Afloat (A Pilna Dezigner story)

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Pilna Designer (prounced Dez ig nir) was named by her Great Aunt Ginnie, who said that she would never be anything but a plain child no matter how her mother showered her with precious gems and designer clothes. Her mother had said “you can’t name a child “Plain”!” So they agreed that her name would be an anagram, symbolic of the child rather than descriptive. Having a last name spelled like designer didn’t make matters much better. As Pilna grew older people realized that ‘plain mixed up’ described Pilna to a tee. Content to sit and wonder what to do about situations rather than attempting to solve them, often left her in circumstances that bordered on bizarre.

One Monday morning Pilna woke to realize her alarm clock had not gone off. While she sat wondering why the almost nearly regular chimes had not sounded, her phone rang.

“Pilna, it’s not like you to miss our morning coffee,” said her girlfriend Sherry from work.

“I can’t talk now, I’ll be late for work!” said Pilna.

She ran into the bathroom and turned on the water in the shower. While she searched through the clothes in her closet, she wondered what she would do now that she didn’t have time to stop for her regular morning coffee. While she stood wondering in the closet, the water in the bathroom began to run over the edge of the tub spilling onto the floor and soaking the bathroom floor before spilling out onto the bedroom carpet.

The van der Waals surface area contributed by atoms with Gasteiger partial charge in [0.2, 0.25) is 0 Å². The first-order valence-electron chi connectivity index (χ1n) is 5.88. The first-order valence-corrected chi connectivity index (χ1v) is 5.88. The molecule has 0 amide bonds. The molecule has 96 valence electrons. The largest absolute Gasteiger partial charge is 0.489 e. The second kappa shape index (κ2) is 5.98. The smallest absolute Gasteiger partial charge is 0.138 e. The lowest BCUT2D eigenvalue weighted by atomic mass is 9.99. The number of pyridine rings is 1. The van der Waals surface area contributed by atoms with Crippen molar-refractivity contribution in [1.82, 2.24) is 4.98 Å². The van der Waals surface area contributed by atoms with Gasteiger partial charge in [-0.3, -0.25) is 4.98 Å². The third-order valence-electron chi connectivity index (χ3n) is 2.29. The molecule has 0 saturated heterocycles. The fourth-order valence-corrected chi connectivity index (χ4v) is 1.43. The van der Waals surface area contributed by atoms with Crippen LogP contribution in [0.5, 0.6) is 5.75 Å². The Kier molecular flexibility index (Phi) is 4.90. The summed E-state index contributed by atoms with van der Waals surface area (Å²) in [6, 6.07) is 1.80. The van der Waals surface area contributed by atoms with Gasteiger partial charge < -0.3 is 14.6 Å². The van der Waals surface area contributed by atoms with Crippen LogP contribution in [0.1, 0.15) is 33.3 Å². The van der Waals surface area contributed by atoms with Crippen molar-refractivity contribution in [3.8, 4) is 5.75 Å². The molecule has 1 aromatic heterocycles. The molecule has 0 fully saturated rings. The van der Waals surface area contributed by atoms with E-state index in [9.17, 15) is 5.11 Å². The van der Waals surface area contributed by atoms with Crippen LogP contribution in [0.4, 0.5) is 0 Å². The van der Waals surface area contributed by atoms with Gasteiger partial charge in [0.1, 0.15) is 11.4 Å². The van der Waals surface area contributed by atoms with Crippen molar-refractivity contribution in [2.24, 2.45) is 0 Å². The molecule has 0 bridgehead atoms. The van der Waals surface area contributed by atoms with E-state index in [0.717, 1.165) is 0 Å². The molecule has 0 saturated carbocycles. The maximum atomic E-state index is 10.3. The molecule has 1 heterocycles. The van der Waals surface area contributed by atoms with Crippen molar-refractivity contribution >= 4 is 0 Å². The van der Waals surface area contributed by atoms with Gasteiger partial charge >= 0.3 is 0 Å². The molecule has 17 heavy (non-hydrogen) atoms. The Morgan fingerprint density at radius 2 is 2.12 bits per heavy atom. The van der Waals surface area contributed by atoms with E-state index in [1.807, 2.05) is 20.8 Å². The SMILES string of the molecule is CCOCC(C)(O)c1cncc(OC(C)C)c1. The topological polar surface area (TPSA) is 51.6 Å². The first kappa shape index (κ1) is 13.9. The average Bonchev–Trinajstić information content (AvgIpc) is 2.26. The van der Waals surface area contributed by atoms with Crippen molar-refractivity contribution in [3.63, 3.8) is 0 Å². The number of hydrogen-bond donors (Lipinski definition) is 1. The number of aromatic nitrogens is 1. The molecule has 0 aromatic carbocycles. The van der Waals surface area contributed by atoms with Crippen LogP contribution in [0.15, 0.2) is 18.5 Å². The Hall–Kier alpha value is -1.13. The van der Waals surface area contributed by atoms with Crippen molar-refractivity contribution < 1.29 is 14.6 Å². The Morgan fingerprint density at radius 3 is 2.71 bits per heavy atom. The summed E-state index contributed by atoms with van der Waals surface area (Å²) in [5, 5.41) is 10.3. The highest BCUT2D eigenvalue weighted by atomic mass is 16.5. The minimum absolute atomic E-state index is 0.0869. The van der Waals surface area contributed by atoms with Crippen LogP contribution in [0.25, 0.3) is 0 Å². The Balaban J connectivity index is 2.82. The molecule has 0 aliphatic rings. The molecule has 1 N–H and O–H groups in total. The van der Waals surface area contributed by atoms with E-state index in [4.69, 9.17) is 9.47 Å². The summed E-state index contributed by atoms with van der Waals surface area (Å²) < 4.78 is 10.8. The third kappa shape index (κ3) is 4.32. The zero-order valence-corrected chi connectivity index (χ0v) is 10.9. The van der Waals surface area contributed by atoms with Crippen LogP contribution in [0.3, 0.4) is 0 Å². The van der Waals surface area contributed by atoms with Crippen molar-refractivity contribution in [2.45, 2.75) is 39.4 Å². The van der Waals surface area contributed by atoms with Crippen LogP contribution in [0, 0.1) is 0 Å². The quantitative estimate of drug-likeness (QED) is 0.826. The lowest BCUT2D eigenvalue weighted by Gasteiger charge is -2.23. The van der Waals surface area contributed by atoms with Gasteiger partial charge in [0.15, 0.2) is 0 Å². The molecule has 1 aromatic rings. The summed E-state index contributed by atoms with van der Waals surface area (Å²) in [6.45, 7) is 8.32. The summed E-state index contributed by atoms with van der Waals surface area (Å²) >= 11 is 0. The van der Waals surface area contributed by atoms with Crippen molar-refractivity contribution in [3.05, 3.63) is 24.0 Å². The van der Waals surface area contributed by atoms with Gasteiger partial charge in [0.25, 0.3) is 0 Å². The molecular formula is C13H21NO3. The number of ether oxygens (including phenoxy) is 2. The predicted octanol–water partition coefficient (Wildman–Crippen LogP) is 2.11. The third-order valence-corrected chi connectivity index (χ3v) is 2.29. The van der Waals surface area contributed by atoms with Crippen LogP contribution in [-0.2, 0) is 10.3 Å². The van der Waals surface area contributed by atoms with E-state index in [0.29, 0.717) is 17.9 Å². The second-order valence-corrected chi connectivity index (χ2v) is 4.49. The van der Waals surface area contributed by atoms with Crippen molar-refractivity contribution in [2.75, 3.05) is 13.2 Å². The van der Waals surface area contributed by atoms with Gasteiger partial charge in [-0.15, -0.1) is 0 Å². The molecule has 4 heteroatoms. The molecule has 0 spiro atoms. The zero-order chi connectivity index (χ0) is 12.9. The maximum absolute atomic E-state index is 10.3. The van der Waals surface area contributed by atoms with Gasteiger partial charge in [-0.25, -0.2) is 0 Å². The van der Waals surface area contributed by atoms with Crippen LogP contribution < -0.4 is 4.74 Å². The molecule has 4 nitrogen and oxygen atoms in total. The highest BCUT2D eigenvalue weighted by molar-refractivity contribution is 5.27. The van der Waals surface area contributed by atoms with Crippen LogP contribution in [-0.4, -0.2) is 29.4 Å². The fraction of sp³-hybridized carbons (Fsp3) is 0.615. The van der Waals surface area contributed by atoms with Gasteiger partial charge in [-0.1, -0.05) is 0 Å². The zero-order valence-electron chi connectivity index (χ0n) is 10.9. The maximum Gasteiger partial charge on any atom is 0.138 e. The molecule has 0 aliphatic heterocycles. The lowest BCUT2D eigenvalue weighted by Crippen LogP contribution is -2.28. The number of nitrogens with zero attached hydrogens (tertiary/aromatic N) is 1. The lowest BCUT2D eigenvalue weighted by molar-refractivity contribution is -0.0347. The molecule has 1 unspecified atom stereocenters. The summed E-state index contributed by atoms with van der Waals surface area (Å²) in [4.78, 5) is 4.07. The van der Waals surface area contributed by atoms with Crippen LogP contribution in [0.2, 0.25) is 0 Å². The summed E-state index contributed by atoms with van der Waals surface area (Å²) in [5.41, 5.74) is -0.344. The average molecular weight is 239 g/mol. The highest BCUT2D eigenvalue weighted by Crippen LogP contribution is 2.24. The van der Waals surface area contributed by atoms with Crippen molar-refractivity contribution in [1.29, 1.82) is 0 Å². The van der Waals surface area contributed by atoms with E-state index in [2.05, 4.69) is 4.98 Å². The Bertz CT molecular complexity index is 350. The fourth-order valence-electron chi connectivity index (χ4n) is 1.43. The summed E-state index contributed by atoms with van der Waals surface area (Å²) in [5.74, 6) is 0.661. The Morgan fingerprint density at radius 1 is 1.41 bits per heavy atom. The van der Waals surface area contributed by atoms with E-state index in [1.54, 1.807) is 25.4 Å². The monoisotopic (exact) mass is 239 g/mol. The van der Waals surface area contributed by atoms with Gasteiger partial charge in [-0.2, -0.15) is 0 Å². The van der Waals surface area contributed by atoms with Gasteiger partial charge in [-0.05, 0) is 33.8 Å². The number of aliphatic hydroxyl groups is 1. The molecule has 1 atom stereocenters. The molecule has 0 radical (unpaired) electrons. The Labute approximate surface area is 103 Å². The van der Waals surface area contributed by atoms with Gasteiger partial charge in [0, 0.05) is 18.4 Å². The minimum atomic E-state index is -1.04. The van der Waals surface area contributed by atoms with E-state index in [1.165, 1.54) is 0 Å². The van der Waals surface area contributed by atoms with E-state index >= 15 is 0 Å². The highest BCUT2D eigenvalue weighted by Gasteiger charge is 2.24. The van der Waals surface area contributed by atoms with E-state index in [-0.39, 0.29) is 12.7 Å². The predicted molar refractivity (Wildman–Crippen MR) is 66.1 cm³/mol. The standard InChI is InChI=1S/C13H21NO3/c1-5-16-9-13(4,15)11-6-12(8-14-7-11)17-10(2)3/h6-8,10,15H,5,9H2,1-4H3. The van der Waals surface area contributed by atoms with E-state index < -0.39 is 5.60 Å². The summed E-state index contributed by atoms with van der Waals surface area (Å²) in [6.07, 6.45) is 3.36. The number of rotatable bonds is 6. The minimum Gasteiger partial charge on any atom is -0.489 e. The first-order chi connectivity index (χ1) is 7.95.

As she stepped out of the closet, she splashed into the 1 inch deep puddle that was steadily becoming wider. While she stood wondering where the water had come from, her bathroom was becoming a steamy river which now began to flood into other areas of her small two story cottage.

“I don’t know what to do!” she said spinning in circles, “I have to go to work.”

Suddenly aware that the water levels were still rising, Pilna returned to the bathroom to locate the source of the stream. A washrag left from yesterdays cleaning spree had blocked the drain and was not allowing the water to escape. As she reached into the tub to remove the rag from the blocked drain, she wondered how she had forgotten the rag in the tub. So tidy, it was not like Pilna to leave cleaning supplies lying around when she was done. Everything went back to its usual place.

While she sat wondering the phone rang again. Her girlfriend had called back to see if she needed a ride.

“I’m in the middle of a small crisis.” said Pilna.